the suzi parker files

Politics, Pop Culture and Ponderings

George W. Bush to Arkansas Students: Think About Teaching

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El DORADO, Ark. — It’s not everyday a former president — George W. Bush — speaks to a high school in a quaint Southern town like El Dorado.

On Thursday, Bush popped into the oil town of 21,000 as a favor to his old pal, Madison Murphy, a member of the wealthy Murphy Oil family and a Republican Party supporter.
In anticipation of Bush’s second visit here, city leaders planted flowers, filled potholes, and put out welcome signs. The event? Academic Signing Day for the El Dorado Promise, a scholarship program started and endowed by the Murphy Oil Corp.
The scholarship program is one of the most unusual in the country – a private foundation supports a public school. It provides every El Dorado High School senior who qualifies academically — 250 this year — with up to 100 percent tuition and mandatory college fees to any two- or four-year college or university in the United States. Since its inception in 2007, it has given more than $3.6 million to 563 graduates.
Bush flew into the town’s small airport on a private jet provided by the Murphy family. When his motorcade passed the school, students waved and the former president gave them a thumbs-up.
Dressed in a dark blue suit, sky blue tie, and polished black loafers, Bush walked into the gym with little fanfare among a contingent of city leaders and Murphy Oil executives. He watched curiously as the 250 students dressed in bright purple robes and baseball caps embroidered with the El Dorado Promise insignia marched in.
Bush made faces at a few of the nervous students in the front row. When Mayor Mike Dumas gave a shout out to the president, Bush winked. He smiled when Madison Murphy gave him a cap like the students’.
“I’m glad to be back in the Promised Land,” Bush said at the podium, placing the cap on his head but removing it in a flash.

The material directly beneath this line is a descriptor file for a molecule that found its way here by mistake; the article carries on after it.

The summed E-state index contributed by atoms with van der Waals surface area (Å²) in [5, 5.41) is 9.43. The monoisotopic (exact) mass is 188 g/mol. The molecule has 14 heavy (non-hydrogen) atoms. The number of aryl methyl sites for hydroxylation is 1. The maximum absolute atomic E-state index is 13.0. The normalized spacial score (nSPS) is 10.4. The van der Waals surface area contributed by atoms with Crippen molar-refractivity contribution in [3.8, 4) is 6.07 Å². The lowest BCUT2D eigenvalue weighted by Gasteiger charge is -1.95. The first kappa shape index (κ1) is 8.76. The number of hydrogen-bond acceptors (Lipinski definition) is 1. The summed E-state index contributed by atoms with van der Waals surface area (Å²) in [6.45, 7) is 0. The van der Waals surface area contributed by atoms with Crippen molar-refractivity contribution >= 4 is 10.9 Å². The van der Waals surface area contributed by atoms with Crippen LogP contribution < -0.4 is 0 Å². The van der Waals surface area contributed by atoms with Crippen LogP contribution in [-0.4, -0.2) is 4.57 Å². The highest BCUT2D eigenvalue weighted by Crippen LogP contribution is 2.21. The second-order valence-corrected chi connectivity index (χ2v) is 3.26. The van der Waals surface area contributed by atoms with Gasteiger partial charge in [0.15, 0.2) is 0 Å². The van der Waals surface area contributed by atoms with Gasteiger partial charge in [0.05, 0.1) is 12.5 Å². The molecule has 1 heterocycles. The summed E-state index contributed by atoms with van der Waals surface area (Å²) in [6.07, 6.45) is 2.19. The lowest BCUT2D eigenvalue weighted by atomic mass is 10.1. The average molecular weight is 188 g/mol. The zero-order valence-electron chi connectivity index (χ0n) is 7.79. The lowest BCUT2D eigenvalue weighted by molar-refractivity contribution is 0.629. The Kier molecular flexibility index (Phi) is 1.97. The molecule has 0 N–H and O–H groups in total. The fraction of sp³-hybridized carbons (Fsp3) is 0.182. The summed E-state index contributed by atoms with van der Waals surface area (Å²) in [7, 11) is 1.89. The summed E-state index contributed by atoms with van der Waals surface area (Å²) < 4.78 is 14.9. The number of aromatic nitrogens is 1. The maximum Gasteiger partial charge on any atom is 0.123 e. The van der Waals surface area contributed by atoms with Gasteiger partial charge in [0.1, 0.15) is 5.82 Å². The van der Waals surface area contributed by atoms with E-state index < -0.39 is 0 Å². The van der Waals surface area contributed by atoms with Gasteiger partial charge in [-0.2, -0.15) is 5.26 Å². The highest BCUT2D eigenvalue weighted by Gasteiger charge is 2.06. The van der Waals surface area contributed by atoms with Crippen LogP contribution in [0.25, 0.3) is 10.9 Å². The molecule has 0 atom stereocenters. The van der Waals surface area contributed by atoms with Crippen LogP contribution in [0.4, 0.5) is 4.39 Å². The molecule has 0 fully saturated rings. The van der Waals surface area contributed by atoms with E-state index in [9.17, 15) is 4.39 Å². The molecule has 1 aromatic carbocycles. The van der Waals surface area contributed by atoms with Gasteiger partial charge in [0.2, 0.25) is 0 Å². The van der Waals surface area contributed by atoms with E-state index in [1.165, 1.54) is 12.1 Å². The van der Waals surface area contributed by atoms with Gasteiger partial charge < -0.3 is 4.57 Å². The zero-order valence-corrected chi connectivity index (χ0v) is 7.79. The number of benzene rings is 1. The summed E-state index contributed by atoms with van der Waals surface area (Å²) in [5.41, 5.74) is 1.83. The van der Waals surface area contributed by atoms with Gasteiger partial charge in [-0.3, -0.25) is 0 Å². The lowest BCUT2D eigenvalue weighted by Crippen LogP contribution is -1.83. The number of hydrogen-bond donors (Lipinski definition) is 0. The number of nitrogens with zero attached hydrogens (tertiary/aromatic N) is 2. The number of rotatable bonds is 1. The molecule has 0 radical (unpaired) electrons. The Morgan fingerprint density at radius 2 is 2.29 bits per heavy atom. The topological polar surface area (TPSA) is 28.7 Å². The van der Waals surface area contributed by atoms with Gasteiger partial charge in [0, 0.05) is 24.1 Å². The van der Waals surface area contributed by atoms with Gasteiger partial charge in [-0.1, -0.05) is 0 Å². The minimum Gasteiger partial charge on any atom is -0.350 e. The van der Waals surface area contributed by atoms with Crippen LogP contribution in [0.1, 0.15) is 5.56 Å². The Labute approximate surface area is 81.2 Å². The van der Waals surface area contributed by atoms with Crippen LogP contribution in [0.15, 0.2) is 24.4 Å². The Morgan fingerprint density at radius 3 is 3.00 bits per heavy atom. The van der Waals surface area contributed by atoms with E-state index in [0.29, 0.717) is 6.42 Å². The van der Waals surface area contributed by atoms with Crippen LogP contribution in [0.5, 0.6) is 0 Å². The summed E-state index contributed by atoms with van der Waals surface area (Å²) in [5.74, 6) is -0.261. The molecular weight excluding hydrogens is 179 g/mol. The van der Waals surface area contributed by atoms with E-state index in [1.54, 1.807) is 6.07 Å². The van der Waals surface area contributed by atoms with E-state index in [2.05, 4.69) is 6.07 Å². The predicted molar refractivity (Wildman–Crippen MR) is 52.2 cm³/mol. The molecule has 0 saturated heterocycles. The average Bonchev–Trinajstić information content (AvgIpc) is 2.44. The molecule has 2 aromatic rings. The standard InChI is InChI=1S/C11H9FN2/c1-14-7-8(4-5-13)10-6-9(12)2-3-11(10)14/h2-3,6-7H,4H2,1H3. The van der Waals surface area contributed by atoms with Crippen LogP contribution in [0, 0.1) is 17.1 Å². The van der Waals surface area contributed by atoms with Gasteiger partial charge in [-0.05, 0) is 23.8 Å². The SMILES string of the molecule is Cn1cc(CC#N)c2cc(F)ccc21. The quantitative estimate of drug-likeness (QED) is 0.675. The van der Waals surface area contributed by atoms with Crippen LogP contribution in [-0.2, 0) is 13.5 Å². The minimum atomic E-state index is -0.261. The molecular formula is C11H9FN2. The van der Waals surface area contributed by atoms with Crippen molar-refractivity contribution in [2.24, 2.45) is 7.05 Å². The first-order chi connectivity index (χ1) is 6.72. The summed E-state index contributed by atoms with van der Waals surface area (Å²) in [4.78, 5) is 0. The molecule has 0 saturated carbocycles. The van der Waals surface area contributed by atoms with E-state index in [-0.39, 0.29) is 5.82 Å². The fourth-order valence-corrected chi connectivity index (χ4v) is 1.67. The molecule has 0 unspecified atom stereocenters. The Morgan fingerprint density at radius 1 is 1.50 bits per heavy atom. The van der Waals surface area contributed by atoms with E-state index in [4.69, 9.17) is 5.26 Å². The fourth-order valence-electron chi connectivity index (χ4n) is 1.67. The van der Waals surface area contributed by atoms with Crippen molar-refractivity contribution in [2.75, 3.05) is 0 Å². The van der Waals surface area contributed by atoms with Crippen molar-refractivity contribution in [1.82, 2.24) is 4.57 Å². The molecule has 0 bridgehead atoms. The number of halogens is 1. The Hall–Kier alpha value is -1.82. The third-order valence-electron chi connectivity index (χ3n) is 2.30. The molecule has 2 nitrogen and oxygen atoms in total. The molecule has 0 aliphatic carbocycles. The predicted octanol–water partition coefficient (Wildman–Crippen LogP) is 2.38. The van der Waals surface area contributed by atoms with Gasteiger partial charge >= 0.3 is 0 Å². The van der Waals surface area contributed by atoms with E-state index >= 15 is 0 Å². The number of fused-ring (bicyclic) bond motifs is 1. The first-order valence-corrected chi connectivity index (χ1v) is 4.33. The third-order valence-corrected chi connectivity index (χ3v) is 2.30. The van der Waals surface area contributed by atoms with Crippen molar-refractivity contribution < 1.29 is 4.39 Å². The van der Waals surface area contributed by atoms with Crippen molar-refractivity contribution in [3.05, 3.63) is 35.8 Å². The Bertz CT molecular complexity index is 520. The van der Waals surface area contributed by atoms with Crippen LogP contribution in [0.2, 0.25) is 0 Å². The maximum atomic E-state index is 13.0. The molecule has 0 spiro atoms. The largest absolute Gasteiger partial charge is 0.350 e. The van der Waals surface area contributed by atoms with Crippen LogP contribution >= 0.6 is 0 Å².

Bush last visited El Dorado in 2004 during his re-election campaign when he held a conversation on jobs and the economy at the local community college.
Straight into his speech, he said teaching was a “noble profession” and that the students should “think about being a teacher.” If many decide to be a mom instead, Bush reminded the students that a mom is “your child’s first teacher.”
“I am uplifted by the spirit in the gym,” he said.
Then, Bush became wistful about his presidency.
“I went 100 miles an hour to zero,” he said.
He told the crowd of nearly 2,000 that he returned to Dallas, picked up a Dallas Morning News and saw an ad for Elliot’s Hardware Store.
“It said ‘Welcome Back, Mr. President. We’re looking for a greeter,'” Bush said to laughs.
So Bush decided to pop into the store. “It created a little bit of a scene.”
He said a woman walked up to him and said, “Anyone tell you that you look like George W. Bush?”
“They tell me that all the time,” he said.
“That must really make you mad,” the woman said.
Bush laughed along with the audience, especially the students. Most of them were born the year Bill Clinton became the 42nd president, so it was the first time any of them had ever been in a room with a president.
Weaving a series of stories about life out of office, Bush told the students about walking Barney, the former first dog. The students looked blank when he asked if they remembered Barney, the Scottish terrier.
Bush recounted walking in his Dallas neighborhood less than a month after leaving office. He called it a “surreal experience” as he realized he hadn’t walked in a neighborhood for eight years.
“The simplest things in life are the most profound.”
Then he realized Barney had never walked in a neighborhood but had always found his relief on the White House lawn. He said he looked down at the plastic dog waste bag on his arm.
“I was picking up what I had been dodging for eight years,” Bush said.
Bush was seldom serious during his speech but told the students to be serious about the contract, which resembles a letter of intent like athletes sign. Students agree to make progress towards a bachelor’s or an associate’s degree, to maintain a 2.0 grade point average, and to complete a minimum of 12 credit hours per semester.
“Some people sign a contract and it doesn’t mean anything,” Bush said. “It’s not just a piece of paper, it’s a commitment.”
Twenty percent of the students will be the first in their family to attend college. He told the students to not underestimate themselves.
“If I was in your position and someone had said ‘You’re going to be president’, I’d said ‘You’d lost your mind,’ I would have behaved better.”
The crowd roared with laughter.
He ended his short speech — less than 15 minutes — with a story about a trip he and former First Lady Laura Bush took to Rwanda while in the White House. There, they met children who had lost their parents to AIDS. He stood around the 50 children and said to them, “God is good.”
“All the time,” they said in unison.
Bush said it again, not believing what he heard. They repeated it. He expected them to say “life is miserable.” He looked at the students, who were anticipating their group picture with him, and said, “God is good.”
“All the time,” the 250 students said in harmony to the former president.
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Written by suziparker1313

March 2, 2011 at 6:03 pm

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